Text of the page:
The earth's atmosphere is simple in some respects, and complex in others. It is relatively uniform in
The lowest of the atmospheric layers is the troposphere, which contains about 75 percent of the mass of the atmosphere, and almost all of its moisture. It extends to a height that varies from about 9 kilometers at the poles to about 15 kilometers at the equator, and it has an average lapse rate of about −6.5°C/km. The boundary between the troposphere and the next layer, the stratosphere, is known as the tropopause. The stratosphere contains essentially all of the remainder of the mass of the atmosphere; it is nearly isothermal (the temperature does not change with altitude) in the lower regions and shows a temperature increase with height in the upper regions. There is very little air exchange between the well-mixed and turbulent troposphere and the nearly stagnant stratosphere.
The major constituents of dry air at ground level are nitrogen (N2) at 78.1 percent by volume, oxygen (O2) at 21.0 percent, and argon (Ar) at 0.9 percent. Carbon dioxide (CO2) is present at about 330 ppm by volume and methane (CH4) at about1.5 ppm by volume. About 3 percent of the total mass of the lower atmosphere is water vapor (H2O), but the concentration is extremely variable in both space and time. In general, the warmer portions of the atmosphere contain more water vapor. The water vapor content becomes lower with increasing altitude and with increasing latitude. Water vapor plays a critical role in governing the earth's heat exchange and the motion of the atmosphere, due to its high heat capacity, absorption of infrared radiation, and heat of vaporization. Further effects attributable to atmospheric water result when air motion creates clouds (aerosols of water droplets), in which the energy received as sunshine in one place is liberated as the latent heat of vaporization in another.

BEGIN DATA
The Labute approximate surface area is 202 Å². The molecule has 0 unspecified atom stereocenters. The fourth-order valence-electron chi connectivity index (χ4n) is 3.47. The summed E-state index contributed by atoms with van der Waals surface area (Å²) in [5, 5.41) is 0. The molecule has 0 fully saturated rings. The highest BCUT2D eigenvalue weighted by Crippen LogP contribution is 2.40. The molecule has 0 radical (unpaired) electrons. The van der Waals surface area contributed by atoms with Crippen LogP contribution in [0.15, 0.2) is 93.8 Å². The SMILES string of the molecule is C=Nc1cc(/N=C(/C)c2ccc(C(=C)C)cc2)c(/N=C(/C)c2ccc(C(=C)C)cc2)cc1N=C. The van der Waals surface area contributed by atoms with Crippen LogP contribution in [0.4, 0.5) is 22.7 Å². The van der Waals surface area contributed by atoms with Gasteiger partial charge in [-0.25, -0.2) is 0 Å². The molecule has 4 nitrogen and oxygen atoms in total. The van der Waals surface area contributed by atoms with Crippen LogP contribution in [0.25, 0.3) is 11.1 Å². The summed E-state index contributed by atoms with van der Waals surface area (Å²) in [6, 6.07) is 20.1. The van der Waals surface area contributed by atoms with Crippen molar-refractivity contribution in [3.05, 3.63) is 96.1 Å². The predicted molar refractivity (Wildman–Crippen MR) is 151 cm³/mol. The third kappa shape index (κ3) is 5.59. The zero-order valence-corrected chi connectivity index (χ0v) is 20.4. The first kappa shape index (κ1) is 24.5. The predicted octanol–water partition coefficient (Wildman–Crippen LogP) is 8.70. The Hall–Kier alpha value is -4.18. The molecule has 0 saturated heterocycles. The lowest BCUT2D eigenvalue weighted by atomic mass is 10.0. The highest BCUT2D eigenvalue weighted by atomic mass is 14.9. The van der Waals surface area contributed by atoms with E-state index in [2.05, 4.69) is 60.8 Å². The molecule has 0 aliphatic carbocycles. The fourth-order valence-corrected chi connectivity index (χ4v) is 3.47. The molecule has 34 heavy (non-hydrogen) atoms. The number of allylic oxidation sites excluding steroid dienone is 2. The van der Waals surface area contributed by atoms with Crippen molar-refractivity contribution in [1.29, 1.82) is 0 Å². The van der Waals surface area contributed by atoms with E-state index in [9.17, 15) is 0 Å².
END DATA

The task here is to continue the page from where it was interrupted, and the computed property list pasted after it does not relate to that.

Of the incoming radiant energy, about 30 to 50 percent is scattered back toward space, reflected primarily by clouds and, to some extent, by solid particles or by the earth's surface. About 20 percent of the incident radiant energy is absorbed as it passes through the atmosphere. Stratospheric O3 absorbs about 1 to 3 percent, primarily in the short-wave ultraviolet (UV) portion of the spectrum; this effectively limits further penetration to those wavelengths greater than 0.3 microns. In the troposphere, 17 to 19 percent of the incoming radiation is absorbed, due primarily to water vapor and secondarily to CO2.
The average radiation into space essentially equals that absorbed from the sun, and a substantial amount of energy must flow from the tropics toward the poles within the oceans and the troposphere. This flow of energy is accomplished primarily by systems of warm air and ocean currents that flow toward the poles and cool currents that flow toward the tropics.
The dispersion of contaminants within the atmosphere is generally referred to as diffusion. For practical purposes, the dispersion of contaminants by molecular diffusion is negligible because the extent of movements are generally infinitesimal compared to the movements of the air volumes containing them by the turbulent motions of the air (turbulent diffusion).
Atmospheric turbulence is a complicated phenomenon that has defied mathematical description. When considering contaminant dispersion, contaminant sources can be divided into three different categories: (1) point sources, such as tall industrial smokestacks; (2) line sources, such as highways; and (3) area sources, such as whole urban regions. The simplest is an elevated point source. The light-scattering properties of the aerosol in the plume from such a stack, consisting of fly ash and condensed water, enable us to observe plume dispersion with the unaided eye.
The vertical mixing of air is dependent upon the temperature profile of the atmosphere (the lapse rate). The immediate ground level concentrations of air contaminants may be reduced by